The Northern Ireland Office (NIO) Minister Conor Burns has said he is pleased with how Northern Ireland's centenary year has gone in spite of the political sensitivities.
As it draws to a close, the minister attended a youth event in Belfast which was part of the centenary programme.
He said: "I think we've done a pretty good job in marking what was obviously a controversial and difficult thing."
The programme of events marking the centenary began in March.
"What we've tried to do, is do it in a sensitive way, so whether you're marking, noting, celebrating or disliking the centenary, we have managed to mark the centenary in a way that we think is embracing and appropriate," said Mr Burns.
Tree-planting, a special postmark and a business conference were included in the programme.
An inter-denominational church service was held in Armagh in October, but it was not part of the official events.
It sparked political controversy with the Irish President Michael D Higgins and Sinn Féin turning down invitations to attend.
The Queen had been due to attend the service but was unable to travel for medical reasons.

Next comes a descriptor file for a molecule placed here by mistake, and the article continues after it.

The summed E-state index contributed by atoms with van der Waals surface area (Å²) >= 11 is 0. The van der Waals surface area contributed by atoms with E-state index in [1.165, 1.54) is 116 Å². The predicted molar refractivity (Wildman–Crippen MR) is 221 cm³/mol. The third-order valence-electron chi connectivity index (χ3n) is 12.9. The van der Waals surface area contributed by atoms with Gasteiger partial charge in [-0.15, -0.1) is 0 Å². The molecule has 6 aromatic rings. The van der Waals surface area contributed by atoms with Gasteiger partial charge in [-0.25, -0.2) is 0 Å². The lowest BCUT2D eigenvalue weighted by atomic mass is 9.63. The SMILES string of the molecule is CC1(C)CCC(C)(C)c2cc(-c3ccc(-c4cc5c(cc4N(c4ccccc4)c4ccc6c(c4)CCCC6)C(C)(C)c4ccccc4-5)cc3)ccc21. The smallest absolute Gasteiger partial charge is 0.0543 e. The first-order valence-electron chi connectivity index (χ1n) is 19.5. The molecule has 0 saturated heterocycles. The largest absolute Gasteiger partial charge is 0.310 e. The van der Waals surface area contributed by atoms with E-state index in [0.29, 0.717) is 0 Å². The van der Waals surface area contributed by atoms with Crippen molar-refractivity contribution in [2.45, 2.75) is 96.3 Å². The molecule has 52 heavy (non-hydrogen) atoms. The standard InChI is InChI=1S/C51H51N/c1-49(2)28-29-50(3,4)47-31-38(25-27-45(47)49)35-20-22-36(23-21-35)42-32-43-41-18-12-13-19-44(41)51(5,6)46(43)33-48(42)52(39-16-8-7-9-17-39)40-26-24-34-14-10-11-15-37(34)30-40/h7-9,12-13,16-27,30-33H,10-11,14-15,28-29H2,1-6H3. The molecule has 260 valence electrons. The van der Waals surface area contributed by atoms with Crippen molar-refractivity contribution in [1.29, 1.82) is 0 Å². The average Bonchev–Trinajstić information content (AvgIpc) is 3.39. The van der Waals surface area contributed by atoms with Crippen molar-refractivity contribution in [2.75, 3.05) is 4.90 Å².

Mr Burns said the government had tried to mark the centenary "in a way that is sensitive to its nature, but recognising Northern Ireland's core place within the United Kingdom".
He added: "While a centenary event marks the end of a centenary, it crucially marks the beginning of a new centenary so we tried to deliberately put the emphasis on young people and the future that they want to forge in Northern Ireland."
Northern Ireland was created in May 1921, when the island of Ireland was partitioned.
Later that year, on 6 December, 1921, the Anglo-Irish Treaty was signed which led to the creation of the Irish Free state.
Next week, a number of events are planned to mark the centenary of the Treaty.
How was Northern Ireland created?
May 1921 followed decades of turmoil between nationalists, who wanted independence from British rule, and unionists, who wanted to remain in the United Kingdom.
The border divided the 32-county island into two separate jurisdictions - six counties in the north-east became Northern Ireland, which is still part of the UK. The other 26-county territory became the Irish Free State, but is now the Republic of Ireland.
Nationalists, north and south of the border, were infuriated by partition and continued to campaign for independence for the whole island.
Many unionists were also bitterly disappointed, especially those who lived on the southern side and woke up to find themselves in a new state on 3 May 1921.
The BBC News NI website has a dedicated section marking the 100th anniversary of the creation of Northern Ireland and partition of the island.
There are special reports on the major figures of the time and the events that shaped modern Ireland available at bbc.co.uk/ni100.
Year '21: You can also explore how Northern Ireland was created a hundred years ago in the company of Tara Mills and Declan Harvey.
Listen to the latest Year '21 podcast on BBC Sounds or catch-up on previous episodes.